Frequently Asked Questions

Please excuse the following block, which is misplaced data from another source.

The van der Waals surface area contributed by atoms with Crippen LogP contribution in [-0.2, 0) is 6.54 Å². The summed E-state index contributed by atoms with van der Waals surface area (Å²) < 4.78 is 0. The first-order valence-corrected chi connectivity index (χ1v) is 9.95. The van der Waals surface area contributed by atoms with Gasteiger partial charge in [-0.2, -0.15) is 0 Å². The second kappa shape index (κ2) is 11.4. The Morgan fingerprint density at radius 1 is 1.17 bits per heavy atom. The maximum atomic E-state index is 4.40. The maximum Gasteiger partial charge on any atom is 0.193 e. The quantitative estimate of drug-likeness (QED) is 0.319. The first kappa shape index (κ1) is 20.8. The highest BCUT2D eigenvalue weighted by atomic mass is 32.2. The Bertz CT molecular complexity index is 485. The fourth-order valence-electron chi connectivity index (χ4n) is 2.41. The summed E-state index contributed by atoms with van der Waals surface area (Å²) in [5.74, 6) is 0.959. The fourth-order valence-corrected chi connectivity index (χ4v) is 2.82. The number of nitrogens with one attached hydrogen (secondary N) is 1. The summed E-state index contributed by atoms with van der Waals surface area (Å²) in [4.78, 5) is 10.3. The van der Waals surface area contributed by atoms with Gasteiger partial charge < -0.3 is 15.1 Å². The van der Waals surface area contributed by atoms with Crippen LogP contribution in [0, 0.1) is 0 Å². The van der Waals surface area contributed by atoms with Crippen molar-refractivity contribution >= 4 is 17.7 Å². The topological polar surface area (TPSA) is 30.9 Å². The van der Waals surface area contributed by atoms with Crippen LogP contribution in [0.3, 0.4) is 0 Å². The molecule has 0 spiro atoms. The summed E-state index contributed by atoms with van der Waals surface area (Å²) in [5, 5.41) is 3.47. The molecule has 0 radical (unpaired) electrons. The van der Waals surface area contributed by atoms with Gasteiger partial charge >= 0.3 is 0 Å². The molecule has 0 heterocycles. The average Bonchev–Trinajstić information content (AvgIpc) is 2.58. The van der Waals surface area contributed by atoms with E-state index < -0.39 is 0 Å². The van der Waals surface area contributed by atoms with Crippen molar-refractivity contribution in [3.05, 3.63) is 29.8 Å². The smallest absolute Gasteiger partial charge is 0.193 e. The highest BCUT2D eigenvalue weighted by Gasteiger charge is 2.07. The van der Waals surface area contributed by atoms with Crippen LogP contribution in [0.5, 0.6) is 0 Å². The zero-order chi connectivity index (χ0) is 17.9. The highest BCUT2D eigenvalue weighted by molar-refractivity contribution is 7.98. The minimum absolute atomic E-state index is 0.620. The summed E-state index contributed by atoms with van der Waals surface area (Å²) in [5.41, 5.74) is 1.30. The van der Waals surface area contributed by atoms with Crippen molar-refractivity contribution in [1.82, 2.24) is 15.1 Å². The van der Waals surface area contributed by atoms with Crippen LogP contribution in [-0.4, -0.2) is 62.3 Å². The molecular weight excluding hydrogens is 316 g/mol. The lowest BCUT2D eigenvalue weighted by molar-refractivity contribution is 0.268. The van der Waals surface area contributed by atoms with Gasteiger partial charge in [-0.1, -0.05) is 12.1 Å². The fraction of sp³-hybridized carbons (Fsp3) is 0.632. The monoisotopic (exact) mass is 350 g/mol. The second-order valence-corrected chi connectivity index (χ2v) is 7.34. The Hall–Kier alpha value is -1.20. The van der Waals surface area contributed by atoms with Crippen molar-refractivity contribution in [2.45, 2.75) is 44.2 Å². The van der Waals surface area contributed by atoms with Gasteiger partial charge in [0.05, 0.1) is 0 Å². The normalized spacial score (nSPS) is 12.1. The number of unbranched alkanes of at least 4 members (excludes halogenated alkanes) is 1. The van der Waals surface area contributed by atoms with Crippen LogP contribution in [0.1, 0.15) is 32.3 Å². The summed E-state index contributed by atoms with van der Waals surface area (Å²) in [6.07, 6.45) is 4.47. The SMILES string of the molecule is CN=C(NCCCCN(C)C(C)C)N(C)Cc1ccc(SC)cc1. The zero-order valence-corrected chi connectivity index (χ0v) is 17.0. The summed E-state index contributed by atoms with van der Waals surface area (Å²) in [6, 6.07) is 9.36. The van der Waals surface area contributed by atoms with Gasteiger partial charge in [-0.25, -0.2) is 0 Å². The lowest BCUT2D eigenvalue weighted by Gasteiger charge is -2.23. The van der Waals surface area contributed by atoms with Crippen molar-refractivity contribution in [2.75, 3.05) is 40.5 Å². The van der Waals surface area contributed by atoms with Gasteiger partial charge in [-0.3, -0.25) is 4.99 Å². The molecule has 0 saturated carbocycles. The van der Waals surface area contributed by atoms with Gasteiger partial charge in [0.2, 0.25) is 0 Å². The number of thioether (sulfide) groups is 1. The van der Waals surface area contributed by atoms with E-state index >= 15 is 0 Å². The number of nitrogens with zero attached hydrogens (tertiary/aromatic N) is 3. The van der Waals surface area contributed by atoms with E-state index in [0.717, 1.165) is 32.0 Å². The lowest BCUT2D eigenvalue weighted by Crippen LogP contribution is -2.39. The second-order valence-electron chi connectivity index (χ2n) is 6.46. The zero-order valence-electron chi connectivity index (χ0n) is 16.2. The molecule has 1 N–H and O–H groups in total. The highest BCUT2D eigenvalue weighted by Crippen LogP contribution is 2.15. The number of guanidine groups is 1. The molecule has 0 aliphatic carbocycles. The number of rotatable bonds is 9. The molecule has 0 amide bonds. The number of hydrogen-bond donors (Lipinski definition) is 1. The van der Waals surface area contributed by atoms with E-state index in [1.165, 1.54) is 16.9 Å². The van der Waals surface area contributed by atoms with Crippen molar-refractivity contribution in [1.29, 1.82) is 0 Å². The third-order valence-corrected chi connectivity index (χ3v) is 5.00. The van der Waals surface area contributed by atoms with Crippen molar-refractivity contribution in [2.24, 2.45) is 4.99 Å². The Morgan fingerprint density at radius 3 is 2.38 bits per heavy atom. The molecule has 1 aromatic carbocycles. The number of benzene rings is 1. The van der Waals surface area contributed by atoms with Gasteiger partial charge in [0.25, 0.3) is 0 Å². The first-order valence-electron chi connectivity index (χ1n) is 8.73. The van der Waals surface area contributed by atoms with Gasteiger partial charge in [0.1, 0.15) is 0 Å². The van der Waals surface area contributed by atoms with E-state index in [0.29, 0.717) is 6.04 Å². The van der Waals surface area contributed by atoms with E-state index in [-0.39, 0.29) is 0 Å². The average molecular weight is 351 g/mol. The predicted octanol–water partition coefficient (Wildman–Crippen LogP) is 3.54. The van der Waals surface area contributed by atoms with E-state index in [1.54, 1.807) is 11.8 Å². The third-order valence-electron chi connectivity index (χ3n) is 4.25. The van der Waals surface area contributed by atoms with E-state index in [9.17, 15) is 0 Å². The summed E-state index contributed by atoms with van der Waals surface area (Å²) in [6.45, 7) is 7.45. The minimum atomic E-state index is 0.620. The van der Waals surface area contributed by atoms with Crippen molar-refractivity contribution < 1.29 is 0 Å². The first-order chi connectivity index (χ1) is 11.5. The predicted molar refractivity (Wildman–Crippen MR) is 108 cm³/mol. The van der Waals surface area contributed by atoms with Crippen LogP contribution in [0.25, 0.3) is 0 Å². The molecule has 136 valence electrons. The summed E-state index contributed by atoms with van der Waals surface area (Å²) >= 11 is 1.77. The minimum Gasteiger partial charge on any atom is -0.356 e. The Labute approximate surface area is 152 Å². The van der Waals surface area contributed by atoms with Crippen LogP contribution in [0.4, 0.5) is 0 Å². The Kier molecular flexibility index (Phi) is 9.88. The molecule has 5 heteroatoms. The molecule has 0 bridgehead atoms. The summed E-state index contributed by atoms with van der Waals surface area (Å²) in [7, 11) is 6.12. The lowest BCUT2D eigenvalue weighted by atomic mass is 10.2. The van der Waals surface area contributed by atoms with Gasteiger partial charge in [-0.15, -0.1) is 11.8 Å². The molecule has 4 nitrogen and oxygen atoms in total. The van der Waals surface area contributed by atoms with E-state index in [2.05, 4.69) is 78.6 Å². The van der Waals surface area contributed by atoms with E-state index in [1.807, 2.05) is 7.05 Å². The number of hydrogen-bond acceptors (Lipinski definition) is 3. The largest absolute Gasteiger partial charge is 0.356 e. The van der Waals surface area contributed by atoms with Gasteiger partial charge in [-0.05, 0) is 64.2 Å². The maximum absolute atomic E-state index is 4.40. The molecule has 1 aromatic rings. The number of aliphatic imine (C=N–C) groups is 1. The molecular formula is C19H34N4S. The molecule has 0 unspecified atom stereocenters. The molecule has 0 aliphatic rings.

Every business is unique, so the marketing campaign will be designed to fit the specific business. We typically advertise businesses online through our website and through prominent national online databases such as BizBuySell.com and BusinessesForSale.com. We also advertise in the local newspapers; place ads in journals and publications that target particular industries; and, mail confidential “For Sale” flyers to owners of similar businesses. Industry trade journal advertising or a direct marketing campaign to businesses that are horizontally or vertically integrated into the business’ industry may be appropriate. We also network nationally and locally with members of trade associations such as the International Business Brokers Association, the Colorado Association of Business Intermediaries, the Denver Metro Commercial Association of Realtors, the Commercial Brokers of Boulder and the Boulder Chamber of Commerce. We receive many referrals from attorneys, accountants and real estate professionals. We are positioned to show up in searches on all of the major search engines, such as Google and Yahoo. We are listed in the Yellow Pages book and online. In short, if someone is looking for a business in Colorado, we will find them or they will find us.